It's David Shumate's call

For the radio voice of Duke football and men's basketball, play-by-play success is measured in seconds.
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October 24, 2018

It’s 7 p.m., and David Shumate is missing his coffee.

He drinks it when he calls Duke games, even those with an evening kickoff, like tonight’s season opener against Army. But on the last night of August, it’s simply too stifling in the Blue Devil Tower booth; the retracted windows—essential to the ambient crowd noise on the radio broadcast—have invited in far too much of the Durham heat for anyone to enjoy a mug.

Not that Shumate, the play-by-play announcer entering his second full year as the radio voice of Duke football and men’s basketball, lacks vigor without caffeine. Even with a decade under his belt as a broadcaster for IMG, he still feels “the nervous energy of wanting to do right by the job you’ve signed up to do.”

“If I ever got there and it was ho-hum,” says Shumate, who’s also the director of broadcasting for the Blue Devil IMG Sports Network, “then it’s time to give it up.”

And so the humid air of the open booth, high above the fast-shadowing field, crackles with what Shumate terms the “organized chaos” of a live call. To Shumate’s left, Jon Jackson (senior associate athletics director for external affairs) handles spotter duties—tracking the ancillary details of the play that Shumate, focused on the ball, might miss. On the right is color commentator Dave Harding ’13, A.M. ’14, the former offensive lineman and current director of Blue Devil Network (the live video component of Duke Athletics). The voices of Harding and Shumate fill most of the broadcast, each play and its aftermath, forcing a tightrope transition from one announcer to the other and back again, the duo conveying all the necessary information and analysis without either talking over one another or creating pockets of dead air, spanning a fluid timeframe of fifteen to forty seconds.

Harding talks like a TV analyst, emoting with his face and hands; when he stumbles over a call, he swats at the air in front of him as if trying to shed a defender. But Shumate is restrained, in part because he’s the play-by-play guy, in part because his hands hold the spotting board that lists stats, biographical information, and trivia for every offensive player on each team who could conceivably enter the game. Each week, he spends twenty hours crafting these boards; his goal is to couch every statement in certainty, to never say “I think” on the air.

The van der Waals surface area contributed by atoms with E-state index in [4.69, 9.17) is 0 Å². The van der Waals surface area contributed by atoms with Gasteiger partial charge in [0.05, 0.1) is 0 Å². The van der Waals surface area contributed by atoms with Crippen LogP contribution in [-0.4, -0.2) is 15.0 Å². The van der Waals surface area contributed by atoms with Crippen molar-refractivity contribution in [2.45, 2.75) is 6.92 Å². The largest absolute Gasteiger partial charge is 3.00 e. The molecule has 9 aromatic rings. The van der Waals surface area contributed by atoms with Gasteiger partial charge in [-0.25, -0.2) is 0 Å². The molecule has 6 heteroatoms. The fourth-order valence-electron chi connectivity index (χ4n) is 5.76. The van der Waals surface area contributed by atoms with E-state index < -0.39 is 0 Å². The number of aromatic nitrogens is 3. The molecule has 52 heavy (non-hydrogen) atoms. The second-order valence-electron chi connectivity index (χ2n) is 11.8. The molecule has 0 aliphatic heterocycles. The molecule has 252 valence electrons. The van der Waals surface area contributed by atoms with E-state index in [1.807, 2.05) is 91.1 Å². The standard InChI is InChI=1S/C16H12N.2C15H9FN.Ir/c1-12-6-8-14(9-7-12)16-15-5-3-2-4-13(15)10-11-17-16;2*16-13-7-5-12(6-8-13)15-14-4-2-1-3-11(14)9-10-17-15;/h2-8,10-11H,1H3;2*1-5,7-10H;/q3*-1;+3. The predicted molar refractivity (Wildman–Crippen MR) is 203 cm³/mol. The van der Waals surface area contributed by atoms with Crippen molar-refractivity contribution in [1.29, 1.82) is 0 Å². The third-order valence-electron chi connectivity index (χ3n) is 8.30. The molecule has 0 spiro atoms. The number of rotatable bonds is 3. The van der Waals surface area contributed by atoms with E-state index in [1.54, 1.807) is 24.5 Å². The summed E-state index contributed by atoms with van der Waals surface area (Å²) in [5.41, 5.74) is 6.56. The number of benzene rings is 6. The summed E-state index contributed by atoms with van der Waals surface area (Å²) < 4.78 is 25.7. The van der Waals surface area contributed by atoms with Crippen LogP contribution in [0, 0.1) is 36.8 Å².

From kickoff to the final whistle, Shumate doesn’t sit down, methodically shifting his weight from foot to foot as he stays tethered to the action. It’s a three-hour marathon. Staff cycle through, dropping off end-of-quarter stats, interview subjects, and concessions to review on air. The shorter breaks of radio—a minute versus the two-and-a-half minute stoppages of TV—mean pretty much each instant is spent filling air or planning how to fill it.

Very quickly, some coffee seems appropriate.

It seems silly to ask why someone would want to be the voice of the Blue Devils. Like any sports or sports-adjacent position, it’s the kind of job that people would say, only half-kidding, that they’d pay to have.

And yes, announcers can become legends over time. Take Bob Harris, Duke’s announcer for forty-one years, who retired in 2017 and was inducted into the school’s Athletics Hall of Fame this fall. As long as he walks around Durham, fans will beg him to recount “Laettner catches—comes down—dribbles—Shoots—SCORES” and the ebullient shouts that followed in ’92—which he can recite from memory. That’s what gets remembered: the cresting, triumphant call; the phrasings, like Harris’ proclamations of “How sweet it is,” that fans invariably glaze in nostalgia.

But the job isn’t just catchphrases and dramatic buzzer-beaters; most games are more mundane, far less dramatic. After all, it is work, requiring excessive preparation, featuring thousands of seconds—and opportunities to misspeak each broadcast.

Moreover, when the medium is audio, there’s no hiding. Shumate’s voice can’t betray the job’s rigors, the fact that except for the summer, he works sixty hours a week, occasionally traveling so much he’ll lose track of holidays.

And Shumate can’t seem anything less than enthusiastic. Even when things go great for the Blue Devils, he’s rarely swimming in praise. Few fans hear the call live, he explains, and those tuning in on an afternoon drive are antsy, mostly hoping for the broadcaster to provide a bare-bones summary before celebrating or sobbing. To attract attention is often, um, not great. “If they become too focused on me,” Shumate says, “it’s probably because I’m not giving them the information they need.